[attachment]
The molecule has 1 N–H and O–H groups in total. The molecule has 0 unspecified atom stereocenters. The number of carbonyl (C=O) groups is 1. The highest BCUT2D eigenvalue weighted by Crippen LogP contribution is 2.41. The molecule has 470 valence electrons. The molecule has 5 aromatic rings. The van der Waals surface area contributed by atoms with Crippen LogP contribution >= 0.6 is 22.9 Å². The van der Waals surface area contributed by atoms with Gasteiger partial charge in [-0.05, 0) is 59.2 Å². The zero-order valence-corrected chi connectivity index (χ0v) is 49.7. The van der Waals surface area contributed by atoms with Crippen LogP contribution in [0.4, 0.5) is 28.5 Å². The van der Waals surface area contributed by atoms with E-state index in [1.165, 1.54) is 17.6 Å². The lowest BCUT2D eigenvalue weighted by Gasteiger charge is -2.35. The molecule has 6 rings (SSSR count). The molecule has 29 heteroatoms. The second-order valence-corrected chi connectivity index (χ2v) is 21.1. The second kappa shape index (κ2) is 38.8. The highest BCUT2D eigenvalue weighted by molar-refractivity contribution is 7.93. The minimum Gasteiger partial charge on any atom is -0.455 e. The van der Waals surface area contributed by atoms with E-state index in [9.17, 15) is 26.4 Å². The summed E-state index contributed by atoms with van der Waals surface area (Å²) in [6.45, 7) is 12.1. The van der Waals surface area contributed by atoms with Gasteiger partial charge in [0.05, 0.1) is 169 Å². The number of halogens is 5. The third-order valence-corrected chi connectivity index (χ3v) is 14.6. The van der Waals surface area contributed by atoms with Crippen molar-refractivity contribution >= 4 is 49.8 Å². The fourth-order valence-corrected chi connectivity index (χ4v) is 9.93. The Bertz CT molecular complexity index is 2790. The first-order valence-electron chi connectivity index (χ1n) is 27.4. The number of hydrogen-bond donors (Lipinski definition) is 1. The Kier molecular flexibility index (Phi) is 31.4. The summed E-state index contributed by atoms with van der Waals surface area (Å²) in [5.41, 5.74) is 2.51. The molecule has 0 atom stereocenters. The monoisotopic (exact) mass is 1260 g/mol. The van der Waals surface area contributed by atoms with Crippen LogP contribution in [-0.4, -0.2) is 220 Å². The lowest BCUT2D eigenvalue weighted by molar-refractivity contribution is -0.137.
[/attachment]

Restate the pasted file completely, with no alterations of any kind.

The molecule has 1 N–H and O–H groups in total. The molecule has 0 unspecified atom stereocenters. The number of carbonyl (C=O) groups is 1. The highest BCUT2D eigenvalue weighted by Crippen LogP contribution is 2.41. The molecule has 470 valence electrons. The molecule has 5 aromatic rings. The van der Waals surface area contributed by atoms with Crippen LogP contribution >= 0.6 is 22.9 Å². The van der Waals surface area contributed by atoms with Gasteiger partial charge in [-0.05, 0) is 59.2 Å². The zero-order valence-corrected chi connectivity index (χ0v) is 49.7. The van der Waals surface area contributed by atoms with Crippen LogP contribution in [0.4, 0.5) is 28.5 Å². The van der Waals surface area contributed by atoms with E-state index in [1.165, 1.54) is 17.6 Å². The lowest BCUT2D eigenvalue weighted by Gasteiger charge is -2.35. The molecule has 6 rings (SSSR count). The molecule has 29 heteroatoms. The second-order valence-corrected chi connectivity index (χ2v) is 21.1. The second kappa shape index (κ2) is 38.8. The highest BCUT2D eigenvalue weighted by molar-refractivity contribution is 7.93. The minimum Gasteiger partial charge on any atom is -0.455 e. The van der Waals surface area contributed by atoms with E-state index in [9.17, 15) is 26.4 Å². The summed E-state index contributed by atoms with van der Waals surface area (Å²) in [6.45, 7) is 12.1. The van der Waals surface area contributed by atoms with Gasteiger partial charge in [0.05, 0.1) is 169 Å². The number of halogens is 5. The third-order valence-corrected chi connectivity index (χ3v) is 14.6. The van der Waals surface area contributed by atoms with Crippen molar-refractivity contribution >= 4 is 49.8 Å². The fourth-order valence-corrected chi connectivity index (χ4v) is 9.93. The Bertz CT molecular complexity index is 2790. The first-order valence-electron chi connectivity index (χ1n) is 27.4. The number of hydrogen-bond donors (Lipinski definition) is 1. The Kier molecular flexibility index (Phi) is 31.4. The summed E-state index contributed by atoms with van der Waals surface area (Å²) in [5.41, 5.74) is 2.51. The molecule has 0 atom stereocenters. The monoisotopic (exact) mass is 1260 g/mol. The van der Waals surface area contributed by atoms with Crippen LogP contribution in [-0.4, -0.2) is 220 Å². The lowest BCUT2D eigenvalue weighted by molar-refractivity contribution is -0.137.